Litigation funding can maximize recoveries for federal equity receivers
Federal equity receivers frequently lack the resources necessary to pursue litigation against individuals and entities that have defrauded or manipulated consumers and investors. As a result, they often utilize contingent fee arrangements, which can deprive a receivership estate of a significant portion of a recovery, usually taking 30 percent to 50 percent of an award or settlement.
In a recent article by Amy T. Geise and Ken Epstein of Omni Bridgeway and Joel Cohen of Stout, they explore how receivers might sacrifice less of the upside of their litigation by embracing litigation funding. The full article is available here and has been reprinted with permission by the National Association of Federal Equity Receivers (NAFER).
The authors note that, in the right circumstances, litigation finance can allow the receivership estate to keep “a significantly greater portion of the recovery than it would under a contingent fee agreement.” Funding also allows receivers substantial flexibility, allowing them to develop hybrid contingent fee arrangements, shoulder otherwise oppressive litigation costs, and in some cases, pay administrative expenses.
As the NAFER article notes, litigation funding is available for single cases and for portfolios of three or more cases. Funders investing in a portfolio of cases typically receive a return based on a multiple of their deployed capital rather than a percentage of litigation proceeds. This return structure can be economically beneficial for the receivership under certain circumstances.
“When damages across multiple claims are sufficiently great…a multiple-based arrangement could be better for the estate,” the authors explain. The authors also map out a detailed, hypothetical portfolio arrangement and the potential costs and returns to an estate.
A carefully curated portfolio of diverse claims can allow an estate to access capital under more favorable terms. A diverse portfolio—with varying claims, legal theories, and unrelated defendants—reduces the risk of a zero recovery and, as the authors note, is “more attractive to a funder.”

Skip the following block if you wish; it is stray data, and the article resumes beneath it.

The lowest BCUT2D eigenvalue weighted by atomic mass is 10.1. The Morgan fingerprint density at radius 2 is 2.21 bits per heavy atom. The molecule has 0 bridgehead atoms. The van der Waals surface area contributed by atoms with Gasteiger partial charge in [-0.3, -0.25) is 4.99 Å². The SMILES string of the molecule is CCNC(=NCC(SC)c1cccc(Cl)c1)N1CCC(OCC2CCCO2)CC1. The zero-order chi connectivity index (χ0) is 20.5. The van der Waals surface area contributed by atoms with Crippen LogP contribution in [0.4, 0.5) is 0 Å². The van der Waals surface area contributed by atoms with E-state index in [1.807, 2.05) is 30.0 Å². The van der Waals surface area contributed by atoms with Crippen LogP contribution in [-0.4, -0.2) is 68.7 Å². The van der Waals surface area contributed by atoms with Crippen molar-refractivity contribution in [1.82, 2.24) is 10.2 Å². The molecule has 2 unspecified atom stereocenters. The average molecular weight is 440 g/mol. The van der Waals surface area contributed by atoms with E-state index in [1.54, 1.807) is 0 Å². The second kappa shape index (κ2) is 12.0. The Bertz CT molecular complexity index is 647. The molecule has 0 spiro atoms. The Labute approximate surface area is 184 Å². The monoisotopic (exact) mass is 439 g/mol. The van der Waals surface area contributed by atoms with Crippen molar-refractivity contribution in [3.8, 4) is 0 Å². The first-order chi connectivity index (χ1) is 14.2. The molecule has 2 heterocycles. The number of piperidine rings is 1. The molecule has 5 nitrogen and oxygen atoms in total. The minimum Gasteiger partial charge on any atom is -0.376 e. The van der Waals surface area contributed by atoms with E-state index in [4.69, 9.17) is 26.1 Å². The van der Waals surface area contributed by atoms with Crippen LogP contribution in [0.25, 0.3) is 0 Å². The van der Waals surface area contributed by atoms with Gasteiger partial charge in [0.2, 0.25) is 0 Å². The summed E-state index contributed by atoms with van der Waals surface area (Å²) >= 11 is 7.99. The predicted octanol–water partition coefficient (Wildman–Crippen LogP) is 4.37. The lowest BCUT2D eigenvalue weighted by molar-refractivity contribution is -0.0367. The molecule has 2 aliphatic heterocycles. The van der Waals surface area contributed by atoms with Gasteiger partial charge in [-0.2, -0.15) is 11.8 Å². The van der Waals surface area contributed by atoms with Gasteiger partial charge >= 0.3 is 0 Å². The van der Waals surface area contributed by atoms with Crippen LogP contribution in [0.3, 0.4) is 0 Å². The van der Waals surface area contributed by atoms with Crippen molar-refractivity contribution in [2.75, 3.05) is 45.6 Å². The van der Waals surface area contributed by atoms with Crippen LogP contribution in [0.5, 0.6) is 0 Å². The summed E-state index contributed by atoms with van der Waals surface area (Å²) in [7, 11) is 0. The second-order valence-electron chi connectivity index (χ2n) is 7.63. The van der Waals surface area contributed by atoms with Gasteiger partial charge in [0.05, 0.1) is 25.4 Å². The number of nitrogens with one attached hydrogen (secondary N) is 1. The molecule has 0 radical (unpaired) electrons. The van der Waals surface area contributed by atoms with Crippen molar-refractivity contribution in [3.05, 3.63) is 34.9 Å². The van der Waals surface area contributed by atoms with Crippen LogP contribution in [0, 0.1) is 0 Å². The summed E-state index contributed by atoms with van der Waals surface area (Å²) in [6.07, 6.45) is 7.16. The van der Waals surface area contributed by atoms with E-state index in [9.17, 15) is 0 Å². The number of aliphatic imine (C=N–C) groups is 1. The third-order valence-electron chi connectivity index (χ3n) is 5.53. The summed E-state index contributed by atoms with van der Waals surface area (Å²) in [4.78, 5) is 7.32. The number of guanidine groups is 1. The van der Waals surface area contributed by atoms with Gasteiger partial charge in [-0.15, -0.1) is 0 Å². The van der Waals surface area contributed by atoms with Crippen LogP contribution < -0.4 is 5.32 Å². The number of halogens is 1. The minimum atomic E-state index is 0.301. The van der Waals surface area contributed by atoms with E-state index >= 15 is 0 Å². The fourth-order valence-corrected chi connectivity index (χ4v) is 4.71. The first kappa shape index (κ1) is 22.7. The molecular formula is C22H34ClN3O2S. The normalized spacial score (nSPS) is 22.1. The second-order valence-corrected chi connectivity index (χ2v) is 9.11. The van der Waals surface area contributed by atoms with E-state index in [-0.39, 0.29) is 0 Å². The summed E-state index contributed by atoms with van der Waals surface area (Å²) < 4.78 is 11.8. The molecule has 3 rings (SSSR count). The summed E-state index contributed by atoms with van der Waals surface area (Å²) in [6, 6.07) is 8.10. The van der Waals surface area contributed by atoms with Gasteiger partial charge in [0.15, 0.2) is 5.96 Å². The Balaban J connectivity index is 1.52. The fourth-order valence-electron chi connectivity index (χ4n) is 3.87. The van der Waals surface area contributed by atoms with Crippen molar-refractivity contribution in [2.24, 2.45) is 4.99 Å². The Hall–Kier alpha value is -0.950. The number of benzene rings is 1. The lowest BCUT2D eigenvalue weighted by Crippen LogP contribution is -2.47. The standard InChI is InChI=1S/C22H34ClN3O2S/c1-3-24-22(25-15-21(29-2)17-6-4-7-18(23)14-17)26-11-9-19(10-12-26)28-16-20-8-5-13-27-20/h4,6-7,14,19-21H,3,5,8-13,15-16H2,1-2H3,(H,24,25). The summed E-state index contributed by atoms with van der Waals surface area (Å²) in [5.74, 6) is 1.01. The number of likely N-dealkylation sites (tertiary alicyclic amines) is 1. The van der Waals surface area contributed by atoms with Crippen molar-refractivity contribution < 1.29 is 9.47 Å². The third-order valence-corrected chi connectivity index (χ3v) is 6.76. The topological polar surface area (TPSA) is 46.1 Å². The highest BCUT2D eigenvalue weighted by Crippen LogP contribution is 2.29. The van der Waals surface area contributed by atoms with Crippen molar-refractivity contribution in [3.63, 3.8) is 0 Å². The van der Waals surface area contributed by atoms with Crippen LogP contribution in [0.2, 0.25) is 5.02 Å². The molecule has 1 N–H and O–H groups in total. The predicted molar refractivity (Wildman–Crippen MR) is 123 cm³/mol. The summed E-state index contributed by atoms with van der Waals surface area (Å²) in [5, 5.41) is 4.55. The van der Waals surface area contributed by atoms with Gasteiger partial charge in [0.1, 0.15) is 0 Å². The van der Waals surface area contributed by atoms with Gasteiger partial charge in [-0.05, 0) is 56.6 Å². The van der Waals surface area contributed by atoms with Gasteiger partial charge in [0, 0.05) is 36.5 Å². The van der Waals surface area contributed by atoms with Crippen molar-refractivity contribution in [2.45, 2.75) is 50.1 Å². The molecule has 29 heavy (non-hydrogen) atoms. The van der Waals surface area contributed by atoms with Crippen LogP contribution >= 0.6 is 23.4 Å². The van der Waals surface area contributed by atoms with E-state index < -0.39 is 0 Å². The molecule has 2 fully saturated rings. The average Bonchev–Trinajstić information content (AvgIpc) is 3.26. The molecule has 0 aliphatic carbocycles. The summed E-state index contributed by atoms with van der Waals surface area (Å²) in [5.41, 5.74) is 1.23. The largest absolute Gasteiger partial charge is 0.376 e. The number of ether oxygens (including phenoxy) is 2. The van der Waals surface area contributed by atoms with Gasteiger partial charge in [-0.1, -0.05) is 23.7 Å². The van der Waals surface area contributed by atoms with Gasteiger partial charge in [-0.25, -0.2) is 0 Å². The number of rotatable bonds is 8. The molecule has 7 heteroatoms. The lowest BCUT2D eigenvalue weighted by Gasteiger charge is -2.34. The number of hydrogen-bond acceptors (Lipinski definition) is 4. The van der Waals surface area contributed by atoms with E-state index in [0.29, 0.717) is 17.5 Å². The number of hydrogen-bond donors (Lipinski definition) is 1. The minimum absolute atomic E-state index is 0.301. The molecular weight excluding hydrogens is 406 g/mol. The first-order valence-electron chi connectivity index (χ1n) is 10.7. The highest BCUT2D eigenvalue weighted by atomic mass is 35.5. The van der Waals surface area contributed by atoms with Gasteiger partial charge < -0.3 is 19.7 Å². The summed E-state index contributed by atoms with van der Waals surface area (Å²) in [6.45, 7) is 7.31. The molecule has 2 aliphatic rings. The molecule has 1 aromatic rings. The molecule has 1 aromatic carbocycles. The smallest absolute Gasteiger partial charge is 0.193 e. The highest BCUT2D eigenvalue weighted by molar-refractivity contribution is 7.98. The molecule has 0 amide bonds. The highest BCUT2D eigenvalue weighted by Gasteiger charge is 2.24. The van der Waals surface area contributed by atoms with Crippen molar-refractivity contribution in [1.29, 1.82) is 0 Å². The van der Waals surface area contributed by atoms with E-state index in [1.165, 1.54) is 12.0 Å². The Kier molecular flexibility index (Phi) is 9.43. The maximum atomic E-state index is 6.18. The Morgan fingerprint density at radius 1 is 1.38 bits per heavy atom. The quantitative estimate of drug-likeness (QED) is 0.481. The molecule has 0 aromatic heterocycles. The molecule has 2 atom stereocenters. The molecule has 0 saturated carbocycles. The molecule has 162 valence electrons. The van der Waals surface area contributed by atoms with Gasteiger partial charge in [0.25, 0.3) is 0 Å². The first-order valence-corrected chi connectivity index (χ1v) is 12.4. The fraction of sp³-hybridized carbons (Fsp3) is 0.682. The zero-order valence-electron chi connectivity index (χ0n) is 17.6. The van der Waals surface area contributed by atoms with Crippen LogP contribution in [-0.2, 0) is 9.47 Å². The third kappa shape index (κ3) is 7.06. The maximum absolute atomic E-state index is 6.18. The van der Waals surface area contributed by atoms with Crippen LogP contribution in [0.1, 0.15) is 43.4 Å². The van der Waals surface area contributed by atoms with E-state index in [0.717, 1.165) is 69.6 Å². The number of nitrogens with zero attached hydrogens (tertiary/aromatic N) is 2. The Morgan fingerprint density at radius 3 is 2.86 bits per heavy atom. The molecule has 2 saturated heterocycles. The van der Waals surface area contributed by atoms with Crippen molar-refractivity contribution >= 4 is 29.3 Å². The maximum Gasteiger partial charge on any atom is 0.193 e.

The authors also review several other ways litigation funding can benefit receivers and the estates they oversee.
- A funding arrangement allows for greater flexibility in engaging legal teams, including those that bill on an hourly basis.
- Estates have the ability to adopt a hybrid approach, accessing capital from a funder to finance certain cases but not others.
- A funder may agree that deployed funds can be used to pay the administrative costs of the receivership or to pay expert and financial advisory fees. This can enable a receiver to simultaneously pursue potentially meritorious and lucrative litigation without draining resources of the receivership estate.
- Litigation funding may also be an indispensable resource for receivers undertaking preliminary investigations into the viability of claims. Under the right circumstances, funders can provide nonrecourse “seed funding” to cover fees and expenses associated with a preliminary case investigation.
As the authors conclude, receivers should be aware of and consider using portfolio litigation funding as a potentially cost-effective approach to maximizing recoveries for estate. For information about Omni Bridgeway’s litigation funding capabilities, visit our Company Insights. While there, explore our recent podcasts, blog posts, and videos. Or contact us for a consultation to learn more about the ways we can help you pursue meritorious claims.